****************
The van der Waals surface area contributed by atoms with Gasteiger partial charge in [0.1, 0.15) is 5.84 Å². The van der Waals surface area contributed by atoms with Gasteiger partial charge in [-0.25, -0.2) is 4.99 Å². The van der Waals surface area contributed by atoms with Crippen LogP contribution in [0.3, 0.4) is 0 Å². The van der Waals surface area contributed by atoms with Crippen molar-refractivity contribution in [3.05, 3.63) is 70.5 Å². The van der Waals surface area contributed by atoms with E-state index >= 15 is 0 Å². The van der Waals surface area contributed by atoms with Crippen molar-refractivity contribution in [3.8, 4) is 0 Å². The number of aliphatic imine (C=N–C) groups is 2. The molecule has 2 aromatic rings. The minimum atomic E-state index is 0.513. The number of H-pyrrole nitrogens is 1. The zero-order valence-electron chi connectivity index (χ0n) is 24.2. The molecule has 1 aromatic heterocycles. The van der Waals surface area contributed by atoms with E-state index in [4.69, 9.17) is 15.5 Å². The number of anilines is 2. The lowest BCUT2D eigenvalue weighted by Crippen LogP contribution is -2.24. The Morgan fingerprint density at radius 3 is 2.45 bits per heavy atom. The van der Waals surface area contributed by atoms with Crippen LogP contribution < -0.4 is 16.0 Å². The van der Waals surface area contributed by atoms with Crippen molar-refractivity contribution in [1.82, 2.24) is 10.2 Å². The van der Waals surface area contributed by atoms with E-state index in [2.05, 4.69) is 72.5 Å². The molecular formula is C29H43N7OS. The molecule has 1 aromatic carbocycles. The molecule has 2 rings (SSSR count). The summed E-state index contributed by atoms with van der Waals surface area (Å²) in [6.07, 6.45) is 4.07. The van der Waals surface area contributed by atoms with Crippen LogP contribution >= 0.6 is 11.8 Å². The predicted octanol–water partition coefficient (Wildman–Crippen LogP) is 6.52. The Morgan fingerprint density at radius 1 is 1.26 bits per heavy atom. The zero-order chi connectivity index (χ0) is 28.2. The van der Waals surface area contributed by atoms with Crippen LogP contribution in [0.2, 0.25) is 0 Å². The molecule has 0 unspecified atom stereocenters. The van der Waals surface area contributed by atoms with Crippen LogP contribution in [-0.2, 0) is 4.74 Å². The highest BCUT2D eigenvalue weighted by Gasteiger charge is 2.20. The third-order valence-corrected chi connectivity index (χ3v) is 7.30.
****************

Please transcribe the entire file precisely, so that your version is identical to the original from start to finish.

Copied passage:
The van der Waals surface area contributed by atoms with Gasteiger partial charge in [0.1, 0.15) is 5.84 Å². The van der Waals surface area contributed by atoms with Gasteiger partial charge in [-0.25, -0.2) is 4.99 Å². The van der Waals surface area contributed by atoms with Crippen LogP contribution in [0.3, 0.4) is 0 Å². The van der Waals surface area contributed by atoms with Crippen molar-refractivity contribution in [3.05, 3.63) is 70.5 Å². The van der Waals surface area contributed by atoms with E-state index >= 15 is 0 Å². The van der Waals surface area contributed by atoms with Crippen molar-refractivity contribution in [3.8, 4) is 0 Å². The number of aliphatic imine (C=N–C) groups is 2. The molecule has 2 aromatic rings. The minimum atomic E-state index is 0.513. The number of H-pyrrole nitrogens is 1. The zero-order valence-electron chi connectivity index (χ0n) is 24.2. The molecule has 1 aromatic heterocycles. The van der Waals surface area contributed by atoms with E-state index in [4.69, 9.17) is 15.5 Å². The number of anilines is 2. The lowest BCUT2D eigenvalue weighted by Crippen LogP contribution is -2.24. The Morgan fingerprint density at radius 3 is 2.45 bits per heavy atom. The van der Waals surface area contributed by atoms with Crippen LogP contribution < -0.4 is 16.0 Å². The van der Waals surface area contributed by atoms with Crippen molar-refractivity contribution in [1.82, 2.24) is 10.2 Å². The van der Waals surface area contributed by atoms with E-state index in [2.05, 4.69) is 72.5 Å². The molecular formula is C29H43N7OS. The molecule has 1 aromatic carbocycles. The molecule has 2 rings (SSSR count). The summed E-state index contributed by atoms with van der Waals surface area (Å²) in [6.07, 6.45) is 4.07. The van der Waals surface area contributed by atoms with Crippen LogP contribution >= 0.6 is 11.8 Å². The predicted octanol–water partition coefficient (Wildman–Crippen LogP) is 6.52. The Morgan fingerprint density at radius 1 is 1.26 bits per heavy atom. The zero-order chi connectivity index (χ0) is 28.2. The van der Waals surface area contributed by atoms with Crippen LogP contribution in [0.2, 0.25) is 0 Å². The molecule has 0 unspecified atom stereocenters. The van der Waals surface area contributed by atoms with Crippen LogP contribution in [-0.2, 0) is 4.74 Å². The highest BCUT2D eigenvalue weighted by Gasteiger charge is 2.20. The third-order valence-corrected chi connectivity index (χ3v) is 7.30.